I had placed the bowls with soup on the small table covered with a white tablecloth. The table was set modestly, complementing the simple menu: carrot and coriander soup with sweetcorn and onion muffins. Rob had declined my offer of wine with the meal, so I only poured me a small glass of the deep red pinotage. I had opened up the French doors to the back porch overlooking our neighbourhood and situated the table in such a way that we could enjoy the view while sharing our meal and thoughts.
We were having a leisurely Saturday lunch. Discharged from hospital the previous day, Rob was still dealing with the effects of the cortisone treatment he had received and opted to make himself comfortable in the tiny living area in the middle of our cottage. Living and working together, we are used to spending most of our time in each other’s company. Separated for the week, we had much to talk about. I was glad to have him back home and wanted to treat him with a special but unpretentious meal. I have an ongoing love affair with food and preparing meals for those I love is one of my favourite ways of showing my love and appreciation.
The meal required only a few ingredients but had a lot of character and flavour. As I did not have fresh coriander available, I made use of dried coriander together with crushed garlic and ginger, which I fried off in olive oil. To this, I added a tablespoon of fruit chutney, two chopped potatoes and four carrots. After frying these together, I filled the pot with a litre of chicken stock and set the soup to cook for an hour. In the meantime, I prepared the mixture for the muffins.
The simple muffin mixture required 500 gram self raising flour, a packet of white onion soup, 250 gram sweetcorn, salt or seasoning to taste and 500 ml buttermilk. After placing all the dry ingredients into a bowl and mixing it well together, the buttermilk was added. The mixture was spooned into a muffin tray, and baked for 20 minutes at 220 ˚C.
After an hour, the vegetables were cooked and the soup ready for the finishing touches. I pushed the vegetables through a sieve to get a smooth but thick soup and added two tablespoons of Bulgarian yoghurt and a dash of cayenne pepper. I ladled the soup into the soup bowls and sprinkled freshly chopped spring onions on top.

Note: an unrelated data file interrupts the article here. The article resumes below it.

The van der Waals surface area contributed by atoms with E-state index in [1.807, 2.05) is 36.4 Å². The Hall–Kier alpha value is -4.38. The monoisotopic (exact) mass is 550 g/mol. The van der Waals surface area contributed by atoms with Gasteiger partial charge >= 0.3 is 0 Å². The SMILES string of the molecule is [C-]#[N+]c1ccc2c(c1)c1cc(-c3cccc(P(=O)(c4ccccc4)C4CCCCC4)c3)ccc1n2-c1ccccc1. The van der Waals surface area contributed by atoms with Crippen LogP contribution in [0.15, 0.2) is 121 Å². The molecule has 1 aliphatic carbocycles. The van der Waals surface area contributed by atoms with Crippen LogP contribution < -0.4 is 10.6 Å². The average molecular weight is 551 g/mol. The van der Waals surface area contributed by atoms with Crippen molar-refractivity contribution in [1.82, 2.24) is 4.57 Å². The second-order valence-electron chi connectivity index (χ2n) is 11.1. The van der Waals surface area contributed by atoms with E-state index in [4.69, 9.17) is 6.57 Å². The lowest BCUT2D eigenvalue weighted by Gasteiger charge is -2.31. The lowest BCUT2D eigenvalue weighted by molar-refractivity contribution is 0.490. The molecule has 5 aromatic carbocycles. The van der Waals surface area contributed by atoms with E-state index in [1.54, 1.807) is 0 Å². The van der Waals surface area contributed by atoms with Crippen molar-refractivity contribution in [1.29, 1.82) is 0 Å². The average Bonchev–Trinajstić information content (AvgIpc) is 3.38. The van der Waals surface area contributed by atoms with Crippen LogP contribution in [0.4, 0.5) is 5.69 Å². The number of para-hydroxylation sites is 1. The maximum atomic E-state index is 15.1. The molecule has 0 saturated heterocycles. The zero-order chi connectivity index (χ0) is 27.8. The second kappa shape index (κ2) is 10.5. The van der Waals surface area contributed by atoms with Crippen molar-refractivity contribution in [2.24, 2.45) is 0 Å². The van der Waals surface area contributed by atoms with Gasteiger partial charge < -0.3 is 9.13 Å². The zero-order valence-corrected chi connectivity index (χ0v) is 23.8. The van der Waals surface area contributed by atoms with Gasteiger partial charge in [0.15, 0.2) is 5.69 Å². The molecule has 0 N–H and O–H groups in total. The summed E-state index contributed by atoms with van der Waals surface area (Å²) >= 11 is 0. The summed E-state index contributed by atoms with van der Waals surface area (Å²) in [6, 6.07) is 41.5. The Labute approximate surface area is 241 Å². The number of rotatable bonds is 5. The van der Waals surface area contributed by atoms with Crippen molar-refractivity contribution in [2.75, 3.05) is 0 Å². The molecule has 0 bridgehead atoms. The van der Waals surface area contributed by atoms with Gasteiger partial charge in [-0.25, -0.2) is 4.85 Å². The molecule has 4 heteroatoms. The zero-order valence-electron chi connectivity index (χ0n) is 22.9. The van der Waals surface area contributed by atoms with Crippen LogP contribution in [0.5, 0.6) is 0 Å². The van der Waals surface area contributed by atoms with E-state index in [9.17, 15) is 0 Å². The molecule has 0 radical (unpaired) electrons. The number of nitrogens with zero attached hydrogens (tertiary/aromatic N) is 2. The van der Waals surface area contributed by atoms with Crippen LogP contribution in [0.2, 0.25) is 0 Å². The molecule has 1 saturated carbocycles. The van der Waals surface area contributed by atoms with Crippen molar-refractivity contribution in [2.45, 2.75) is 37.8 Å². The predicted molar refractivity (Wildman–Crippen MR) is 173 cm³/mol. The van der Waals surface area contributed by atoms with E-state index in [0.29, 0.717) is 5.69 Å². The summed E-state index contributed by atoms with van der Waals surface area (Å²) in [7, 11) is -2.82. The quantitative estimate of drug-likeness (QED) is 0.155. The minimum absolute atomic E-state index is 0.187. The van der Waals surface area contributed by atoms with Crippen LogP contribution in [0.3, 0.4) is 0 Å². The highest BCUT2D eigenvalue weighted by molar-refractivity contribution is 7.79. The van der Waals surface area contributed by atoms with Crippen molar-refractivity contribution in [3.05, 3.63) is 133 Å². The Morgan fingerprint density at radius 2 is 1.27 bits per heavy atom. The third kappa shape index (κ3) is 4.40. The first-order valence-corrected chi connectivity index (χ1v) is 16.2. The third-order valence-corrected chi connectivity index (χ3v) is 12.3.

The muffins complemented the soup perfectly and while we languidly lingered over our meal, we caught up on the events of the week.
It is often the simplest of moments in live that bring the most joy to my heart. As I cherished the company of my loving partner and the simple home cooked meal we were sharing, my heart was at rest and filled with gratitude for this specific moment in time. There was nothing to distract us; it was just the two of us. We could focus on each other and this special moment between us.
Not wanting to miss anything of this precious moment, I focused all of my attention to be fully present in heart and mind, enjoying every nuance and inflection. I listened not only with my ears and did not look only with my eyes but also with my heart. I savoured the flavour of the meal and of Rob’s opinions about world events. I took pleasure in the flow of our conversation going back and forth. I absorbed the experience of these peaceful moments, cherishing the contentment it brought to my heart. I was at peace, and filled with gratitude. In the grander scale of things, this was not a momentous event, but to us it was an experience to remember.
With the spicy zing of ginger and coriander our bond with each other were re-established and strengthen. With a simple meal shared, our commitment towards each other reaffirmed.
In the quietest of moments, the strongest bonds are often forged; in the simplest of events, the greatest joys experienced.
©Copyright Micelle Coetsee 2014